Meanwhile, back at the ranch in Nazareth, an angel appeared to Mary. Luke 1:26-31;36-39. Mary conceived Jesus, and goes to help her cousin, Elizabeth who is already 6 months pregnant. Counting from John's conception, he is born between April 1 and April 15. 6 months later, Jesus is born, approx October 15, the 15th of Tishri. From another viewpoint: Tradition dates the age of Jesus at 33 1/2 when He was crucified at Passover, in April...his last birthday was 6 months before; his next birthday would have been 6 months later..backwards or forwards, it's October 15! In the Gospel of John 1:1-14, he says, speaking of the incarnation: "In the beginning was the Word, and the Word was with God, and the Word was God. And the Word was made flesh and dwelt among us, (and we beheld His glory, the glory of the only begotten of the Father); full of grace and truth." In Strong's concordance, the word dwelt in this particular has an unusual meaning in the Greek, not used anywhere else in scripture. It's "skenoo"; meaning, "to tent, encamp or occupy; To reside as God in a tabernacle." John is actually saying, to paraphrase it, "and the Word was made flesh and encamped, resided or tabernacled among us."we celebrate the birth of He who tabernacled in flesh and walked among us as Jesus,( Yeshua), our Messiah!
One of the biblical practices of this Feast was to bring a jug of water and one of wine to the outer court of the Temple, to spiritualize the provision of God. They placed the wine on the altar for the Priests, and poured the water on the ground to offer thanks for the rain God had provided to help thirsty ground to produce crops. This was called a "libation service", and was the part of the service we see Jesus in. John 7:37: "In the last day, that great day of the Feast, Jesus stood and cried saying, if any man thirst, let him come unto me, and drink. He that believeth on me, as the scripture has said, out of his belly shall flow rivers of living water (but this spake He of the Spirit, which they that believe on him should receive; for the Holy Ghost was not yet given, because that Jesus was not yet glorified." Jesus was offering Himself for the quenching of man's spiritual thirst, knowing that after Calvary, He would be pouring out His Spirit upon all who desired to be saved. He had already told them the only way to see God was to experience being born again, of water and Spirit. He was offering them both. The water spoke of cleansing of water for the remission of sins, and the outpouring of the Holy Ghost, which would come later.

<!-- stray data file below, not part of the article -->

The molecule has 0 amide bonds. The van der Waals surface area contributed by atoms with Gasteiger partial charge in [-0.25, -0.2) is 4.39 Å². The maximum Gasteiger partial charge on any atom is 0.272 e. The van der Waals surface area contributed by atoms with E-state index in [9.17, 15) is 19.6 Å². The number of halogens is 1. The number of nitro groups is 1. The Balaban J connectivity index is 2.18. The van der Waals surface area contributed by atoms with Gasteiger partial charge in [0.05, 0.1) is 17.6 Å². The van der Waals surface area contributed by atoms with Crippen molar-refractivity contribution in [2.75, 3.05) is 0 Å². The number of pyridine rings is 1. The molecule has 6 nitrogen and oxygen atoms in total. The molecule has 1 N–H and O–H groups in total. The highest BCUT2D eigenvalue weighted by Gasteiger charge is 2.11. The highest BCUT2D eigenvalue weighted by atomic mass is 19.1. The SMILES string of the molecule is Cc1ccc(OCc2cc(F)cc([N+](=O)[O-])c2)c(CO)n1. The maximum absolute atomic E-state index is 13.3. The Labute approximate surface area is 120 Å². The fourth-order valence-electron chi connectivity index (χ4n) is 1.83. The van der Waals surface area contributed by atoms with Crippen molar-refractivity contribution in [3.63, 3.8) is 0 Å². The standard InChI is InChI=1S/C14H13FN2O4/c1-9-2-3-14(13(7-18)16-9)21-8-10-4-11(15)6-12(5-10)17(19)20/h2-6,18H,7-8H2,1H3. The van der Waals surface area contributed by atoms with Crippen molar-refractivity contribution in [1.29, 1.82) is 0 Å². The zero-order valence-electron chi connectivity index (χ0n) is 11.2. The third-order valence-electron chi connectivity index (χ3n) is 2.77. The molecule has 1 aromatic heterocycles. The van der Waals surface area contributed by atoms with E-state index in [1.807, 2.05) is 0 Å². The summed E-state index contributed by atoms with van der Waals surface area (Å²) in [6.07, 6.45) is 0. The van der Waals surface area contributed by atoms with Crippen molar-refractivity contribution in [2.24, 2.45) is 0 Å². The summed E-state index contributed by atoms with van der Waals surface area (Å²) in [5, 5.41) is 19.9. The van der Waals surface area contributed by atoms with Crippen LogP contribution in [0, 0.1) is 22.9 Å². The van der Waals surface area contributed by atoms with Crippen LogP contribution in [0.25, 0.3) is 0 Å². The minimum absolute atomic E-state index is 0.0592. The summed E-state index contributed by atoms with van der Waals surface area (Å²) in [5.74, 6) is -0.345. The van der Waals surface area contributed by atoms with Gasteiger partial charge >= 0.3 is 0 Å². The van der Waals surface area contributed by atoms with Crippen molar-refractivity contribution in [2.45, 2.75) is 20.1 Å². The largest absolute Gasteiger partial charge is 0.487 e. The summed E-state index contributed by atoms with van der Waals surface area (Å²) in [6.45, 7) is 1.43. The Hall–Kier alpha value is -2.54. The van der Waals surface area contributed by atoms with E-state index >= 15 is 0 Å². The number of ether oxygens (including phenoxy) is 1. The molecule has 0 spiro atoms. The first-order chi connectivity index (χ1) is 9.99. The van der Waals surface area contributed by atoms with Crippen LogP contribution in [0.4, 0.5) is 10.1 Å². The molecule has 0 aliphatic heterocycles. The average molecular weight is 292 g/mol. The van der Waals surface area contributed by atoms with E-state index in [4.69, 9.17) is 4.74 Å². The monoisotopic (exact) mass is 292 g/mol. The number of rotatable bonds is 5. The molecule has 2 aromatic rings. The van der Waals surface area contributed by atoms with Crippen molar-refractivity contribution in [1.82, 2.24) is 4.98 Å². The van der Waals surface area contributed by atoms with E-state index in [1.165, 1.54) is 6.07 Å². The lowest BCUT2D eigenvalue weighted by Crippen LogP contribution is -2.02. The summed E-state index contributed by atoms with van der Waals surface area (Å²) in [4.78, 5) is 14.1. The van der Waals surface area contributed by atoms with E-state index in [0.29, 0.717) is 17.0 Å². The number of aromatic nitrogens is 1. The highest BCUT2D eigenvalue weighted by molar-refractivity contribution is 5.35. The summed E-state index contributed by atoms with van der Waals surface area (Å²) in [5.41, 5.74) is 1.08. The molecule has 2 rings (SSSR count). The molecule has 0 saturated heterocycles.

Numerically, Tabernacles is the 7th Feast, and the number 7 relates to fullness or completion. It is the full and complete calendar God gave the Jews to worship by, live by, and produce by. It dealt with their deliverance from bondage, their agricultural harvests, and their worship and relationship to God. The calendar was a floorplan of life, both physical and spiritual, and concealed within, it contained Messianic prophecies that we can now see revealed. The first Feast of the calendar was Passover. The number 1 pointed to the All Sufficient One, God. In Passover, we saw a lamb sacrificed for the Jews, its' blood was a type and shadow of Jesus, Who would one day be sacrificed for the world...the blood of Jesus, all sufficient. In the Feast ofTabernacles, the 7th Feast, we see Jesus again, born during the time of that Feast... God "tabernacled" in flesh, Who would one day pour out His Spirit to be tabernacled in us!...Christ in you, the Hope of Glory! We see Jesus, in the first month and in the last. Truly, He said "I am the alpha and omega; the first and the last."
"Tabernacles" is the only Feast that God speaks of to be observed continually in the Millenium...(a period of 1000 years of peace and tranquility, when the Lord will reign on earth after the time of Tribulation.) In Zechariah, the Lord makes references to the nations that remained after the Tribulation, after He dealt with all those nations that came against Israel. Those that remained would come to Jerusalem at the time of the Feast of Tabernacles to worship Jesus, the Almighty God and King. Jesus, who was "tabernacled" in the flesh, so that He could shed His blood for the Ultimate Sacrifice for all humanity. He returned after death, to reign and rule with His followers, beginning in Jerusalem for 1000 years...to accept the worship of the entire world as they came on the Feast of Tabernacles to worship He, who is the Tabernacle of God...Jesus said, "I and the Father are One"...just the beginning of an eternity to be with Him!